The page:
According to John Petro the large blue bikes have become an important mode of transportation in mid-town Manhattan along with the lower west side. However Citi Bank and New York City’s public officials are reportedly struggling to find a way to expand the program to the boroughs of Queens, further into Brooklyn and the Bronx, along with upper Manhattan since there is very little profit being shown for the corporate backers. As a result of not meeting Citi Bank’s financial expectations, there will probably be no shared network in most of the other boroughs anytime soon. Petro stated that 102,000 riders have used this shared bike program but this was in-spite of a slew of problems including technical difficulties and hurricane Sandy. To recoup lost funds from the rollout short comings, Citi Bank’s operator has proposed raising the renting price by 50%.
Despite the lack of financial payoff, according to Petro’s piece, Citi bank actually did see a huge boost to their advertising reach thanks to the logo being printed on 6000 bikes at 330 stations all of which are in predominantly wealthy and white areas. As stated above, there are no current plans to expand into lower income communities of color.

It should be noted that the entire “shared bike” program is part of a public/private sector endeavor which seen in the larger picture, is government involvement in Citi bank’s advertising campaign while keeping the working class community out for the time being. To be clear the program itself is a limited bike renting program for short distance travel on Citi banks dime and the City’s resources. The idea of any bike rental business is certainly nothing new in New York City but most of the businesses that have provided this service hardly have ever considered using the term “shared bikes” seeing the whole operation is nothing more than a business venture. For Citi bank this business/advertising campaign requires its customers to pay for the short term renting of these bikes and at the same time become human billboards for the nominal fee of around $95.00 a year. Like any other advertising campaign it is safe to say that Citi bank is getting new business every day with residents being constantly bombarded by the bank’s logo all over various communities. The actual profit to these banking giants is as yet unmeasured.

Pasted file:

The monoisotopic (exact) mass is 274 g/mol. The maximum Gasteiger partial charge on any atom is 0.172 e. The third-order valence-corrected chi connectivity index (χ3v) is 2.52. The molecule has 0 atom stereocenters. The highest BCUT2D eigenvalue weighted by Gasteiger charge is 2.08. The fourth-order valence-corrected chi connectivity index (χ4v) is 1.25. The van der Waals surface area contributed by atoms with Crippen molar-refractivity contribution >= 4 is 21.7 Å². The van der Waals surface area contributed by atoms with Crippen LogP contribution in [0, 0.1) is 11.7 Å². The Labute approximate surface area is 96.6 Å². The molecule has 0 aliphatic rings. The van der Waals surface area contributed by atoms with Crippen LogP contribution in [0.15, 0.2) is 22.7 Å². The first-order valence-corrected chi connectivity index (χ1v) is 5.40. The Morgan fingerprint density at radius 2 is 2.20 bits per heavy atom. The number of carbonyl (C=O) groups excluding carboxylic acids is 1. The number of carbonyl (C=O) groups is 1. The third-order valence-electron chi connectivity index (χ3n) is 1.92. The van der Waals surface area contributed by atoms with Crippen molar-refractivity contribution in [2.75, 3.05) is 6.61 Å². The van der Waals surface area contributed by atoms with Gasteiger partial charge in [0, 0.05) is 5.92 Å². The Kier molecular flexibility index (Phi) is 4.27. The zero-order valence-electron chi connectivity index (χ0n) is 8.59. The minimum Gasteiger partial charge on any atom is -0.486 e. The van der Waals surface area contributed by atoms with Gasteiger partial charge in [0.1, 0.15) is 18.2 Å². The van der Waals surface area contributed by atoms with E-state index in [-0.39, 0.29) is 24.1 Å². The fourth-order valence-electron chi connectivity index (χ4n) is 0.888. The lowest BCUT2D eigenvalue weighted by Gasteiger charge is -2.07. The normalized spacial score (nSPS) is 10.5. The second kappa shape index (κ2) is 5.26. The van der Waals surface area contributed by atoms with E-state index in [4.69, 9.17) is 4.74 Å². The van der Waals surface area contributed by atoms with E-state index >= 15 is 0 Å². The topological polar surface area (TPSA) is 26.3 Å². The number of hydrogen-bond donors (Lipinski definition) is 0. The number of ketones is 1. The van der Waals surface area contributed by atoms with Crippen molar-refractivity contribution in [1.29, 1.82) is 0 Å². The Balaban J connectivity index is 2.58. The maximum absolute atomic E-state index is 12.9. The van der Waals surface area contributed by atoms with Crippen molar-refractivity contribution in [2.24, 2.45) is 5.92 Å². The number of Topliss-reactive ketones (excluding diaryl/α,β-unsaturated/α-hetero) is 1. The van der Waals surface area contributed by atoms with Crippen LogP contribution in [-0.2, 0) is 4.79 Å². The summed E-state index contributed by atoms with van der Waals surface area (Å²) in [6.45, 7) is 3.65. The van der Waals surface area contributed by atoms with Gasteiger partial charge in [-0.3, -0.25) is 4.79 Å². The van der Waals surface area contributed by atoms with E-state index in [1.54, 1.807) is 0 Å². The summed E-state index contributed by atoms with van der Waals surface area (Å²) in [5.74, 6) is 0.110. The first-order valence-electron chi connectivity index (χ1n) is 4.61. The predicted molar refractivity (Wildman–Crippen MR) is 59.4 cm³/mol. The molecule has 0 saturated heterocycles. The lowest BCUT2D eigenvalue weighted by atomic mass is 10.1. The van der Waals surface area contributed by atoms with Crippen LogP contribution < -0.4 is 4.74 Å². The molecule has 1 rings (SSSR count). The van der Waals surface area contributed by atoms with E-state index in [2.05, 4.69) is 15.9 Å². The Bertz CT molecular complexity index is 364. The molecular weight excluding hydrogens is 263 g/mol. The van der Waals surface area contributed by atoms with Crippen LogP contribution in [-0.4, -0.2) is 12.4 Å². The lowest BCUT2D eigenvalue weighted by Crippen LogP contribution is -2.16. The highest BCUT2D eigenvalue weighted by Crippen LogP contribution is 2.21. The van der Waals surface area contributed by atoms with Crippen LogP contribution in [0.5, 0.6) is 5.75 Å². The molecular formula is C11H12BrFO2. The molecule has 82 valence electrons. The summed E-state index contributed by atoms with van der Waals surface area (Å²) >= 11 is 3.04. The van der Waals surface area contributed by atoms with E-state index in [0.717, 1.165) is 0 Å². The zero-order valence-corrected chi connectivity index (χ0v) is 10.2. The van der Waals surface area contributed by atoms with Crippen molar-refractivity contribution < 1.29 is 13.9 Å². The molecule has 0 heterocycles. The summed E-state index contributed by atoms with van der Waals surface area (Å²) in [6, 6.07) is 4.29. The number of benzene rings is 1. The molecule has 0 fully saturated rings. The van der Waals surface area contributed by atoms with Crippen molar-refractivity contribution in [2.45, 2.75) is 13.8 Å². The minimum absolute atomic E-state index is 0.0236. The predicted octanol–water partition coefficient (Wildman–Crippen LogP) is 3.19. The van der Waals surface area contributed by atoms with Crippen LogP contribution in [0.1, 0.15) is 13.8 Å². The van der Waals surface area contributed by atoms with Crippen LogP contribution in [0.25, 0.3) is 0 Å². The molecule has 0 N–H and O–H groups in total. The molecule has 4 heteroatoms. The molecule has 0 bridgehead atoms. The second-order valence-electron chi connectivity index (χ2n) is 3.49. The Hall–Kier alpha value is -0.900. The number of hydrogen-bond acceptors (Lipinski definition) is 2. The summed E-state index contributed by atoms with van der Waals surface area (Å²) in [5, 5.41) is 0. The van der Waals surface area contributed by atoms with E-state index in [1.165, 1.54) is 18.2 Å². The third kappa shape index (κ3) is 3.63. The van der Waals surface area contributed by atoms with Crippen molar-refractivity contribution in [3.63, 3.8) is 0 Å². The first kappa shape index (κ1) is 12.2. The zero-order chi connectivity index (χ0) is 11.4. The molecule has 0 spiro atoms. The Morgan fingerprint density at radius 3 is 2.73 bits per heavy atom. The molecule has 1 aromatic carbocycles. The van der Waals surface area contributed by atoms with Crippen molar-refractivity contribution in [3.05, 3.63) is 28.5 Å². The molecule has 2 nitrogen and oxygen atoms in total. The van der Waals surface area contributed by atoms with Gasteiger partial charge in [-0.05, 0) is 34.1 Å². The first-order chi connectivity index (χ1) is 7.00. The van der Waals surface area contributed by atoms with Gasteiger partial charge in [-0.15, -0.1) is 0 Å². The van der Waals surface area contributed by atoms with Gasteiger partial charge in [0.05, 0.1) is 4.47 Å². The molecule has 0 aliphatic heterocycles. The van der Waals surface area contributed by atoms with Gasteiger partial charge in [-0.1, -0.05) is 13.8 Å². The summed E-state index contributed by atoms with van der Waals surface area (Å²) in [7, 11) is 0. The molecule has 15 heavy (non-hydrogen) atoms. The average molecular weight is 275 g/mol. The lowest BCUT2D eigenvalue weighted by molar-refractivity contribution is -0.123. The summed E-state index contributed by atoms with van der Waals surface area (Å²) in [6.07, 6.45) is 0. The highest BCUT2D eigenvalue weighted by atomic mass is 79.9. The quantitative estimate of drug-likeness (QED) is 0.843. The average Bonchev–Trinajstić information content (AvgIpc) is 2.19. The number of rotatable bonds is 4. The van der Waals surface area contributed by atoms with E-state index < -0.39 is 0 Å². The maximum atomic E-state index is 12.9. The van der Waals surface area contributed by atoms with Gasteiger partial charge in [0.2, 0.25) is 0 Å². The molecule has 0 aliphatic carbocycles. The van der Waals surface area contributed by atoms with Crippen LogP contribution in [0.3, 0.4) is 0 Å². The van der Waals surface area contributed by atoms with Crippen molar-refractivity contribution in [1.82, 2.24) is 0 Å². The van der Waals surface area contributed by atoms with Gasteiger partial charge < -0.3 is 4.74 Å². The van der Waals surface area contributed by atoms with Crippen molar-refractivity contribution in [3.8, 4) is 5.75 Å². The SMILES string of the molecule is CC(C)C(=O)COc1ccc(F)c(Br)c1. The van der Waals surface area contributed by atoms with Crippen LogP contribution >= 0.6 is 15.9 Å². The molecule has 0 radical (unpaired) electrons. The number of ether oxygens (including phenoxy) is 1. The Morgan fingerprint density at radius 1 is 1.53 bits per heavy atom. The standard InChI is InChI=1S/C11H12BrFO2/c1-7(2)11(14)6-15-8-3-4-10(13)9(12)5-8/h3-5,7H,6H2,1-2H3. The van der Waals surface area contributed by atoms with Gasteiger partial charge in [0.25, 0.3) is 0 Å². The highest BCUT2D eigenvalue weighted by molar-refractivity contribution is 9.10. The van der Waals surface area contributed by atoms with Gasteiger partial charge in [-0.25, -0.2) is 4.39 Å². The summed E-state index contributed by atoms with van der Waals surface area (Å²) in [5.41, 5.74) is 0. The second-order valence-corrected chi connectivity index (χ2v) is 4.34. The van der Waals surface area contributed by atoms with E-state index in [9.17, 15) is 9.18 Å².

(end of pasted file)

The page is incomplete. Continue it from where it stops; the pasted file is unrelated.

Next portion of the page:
Part 2 of this series will focuses further on the so called “sharing economy” and how it may be just another way for large business to prosper while working class communities see little to no benefit.

Until next time…